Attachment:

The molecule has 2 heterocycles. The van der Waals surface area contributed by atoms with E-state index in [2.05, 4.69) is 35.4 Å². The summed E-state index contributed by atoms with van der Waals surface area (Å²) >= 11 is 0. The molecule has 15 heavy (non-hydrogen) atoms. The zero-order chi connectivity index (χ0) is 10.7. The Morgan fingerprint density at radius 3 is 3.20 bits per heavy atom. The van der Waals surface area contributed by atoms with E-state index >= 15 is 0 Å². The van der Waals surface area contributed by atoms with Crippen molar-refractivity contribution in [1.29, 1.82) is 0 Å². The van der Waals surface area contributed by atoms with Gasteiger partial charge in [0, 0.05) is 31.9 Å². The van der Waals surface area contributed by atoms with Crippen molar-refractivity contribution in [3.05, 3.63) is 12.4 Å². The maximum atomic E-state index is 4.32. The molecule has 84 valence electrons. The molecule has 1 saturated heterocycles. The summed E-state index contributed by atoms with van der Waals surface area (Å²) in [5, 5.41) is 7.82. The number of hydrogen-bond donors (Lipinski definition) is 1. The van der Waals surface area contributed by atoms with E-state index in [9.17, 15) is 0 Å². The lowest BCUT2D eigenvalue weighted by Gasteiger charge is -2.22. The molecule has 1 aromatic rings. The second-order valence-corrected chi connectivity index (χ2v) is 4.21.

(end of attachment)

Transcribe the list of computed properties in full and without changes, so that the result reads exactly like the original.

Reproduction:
The molecule has 2 heterocycles. The van der Waals surface area contributed by atoms with E-state index in [2.05, 4.69) is 35.4 Å². The summed E-state index contributed by atoms with van der Waals surface area (Å²) >= 11 is 0. The molecule has 15 heavy (non-hydrogen) atoms. The zero-order chi connectivity index (χ0) is 10.7. The Morgan fingerprint density at radius 3 is 3.20 bits per heavy atom. The van der Waals surface area contributed by atoms with E-state index >= 15 is 0 Å². The van der Waals surface area contributed by atoms with Crippen molar-refractivity contribution in [1.29, 1.82) is 0 Å². The van der Waals surface area contributed by atoms with Gasteiger partial charge in [0, 0.05) is 31.9 Å². The van der Waals surface area contributed by atoms with Crippen molar-refractivity contribution in [3.05, 3.63) is 12.4 Å². The maximum atomic E-state index is 4.32. The molecule has 84 valence electrons. The molecule has 1 saturated heterocycles. The summed E-state index contributed by atoms with van der Waals surface area (Å²) in [5, 5.41) is 7.82. The number of hydrogen-bond donors (Lipinski definition) is 1. The van der Waals surface area contributed by atoms with E-state index in [9.17, 15) is 0 Å². The lowest BCUT2D eigenvalue weighted by Gasteiger charge is -2.22. The molecule has 1 aromatic rings. The second-order valence-corrected chi connectivity index (χ2v) is 4.21.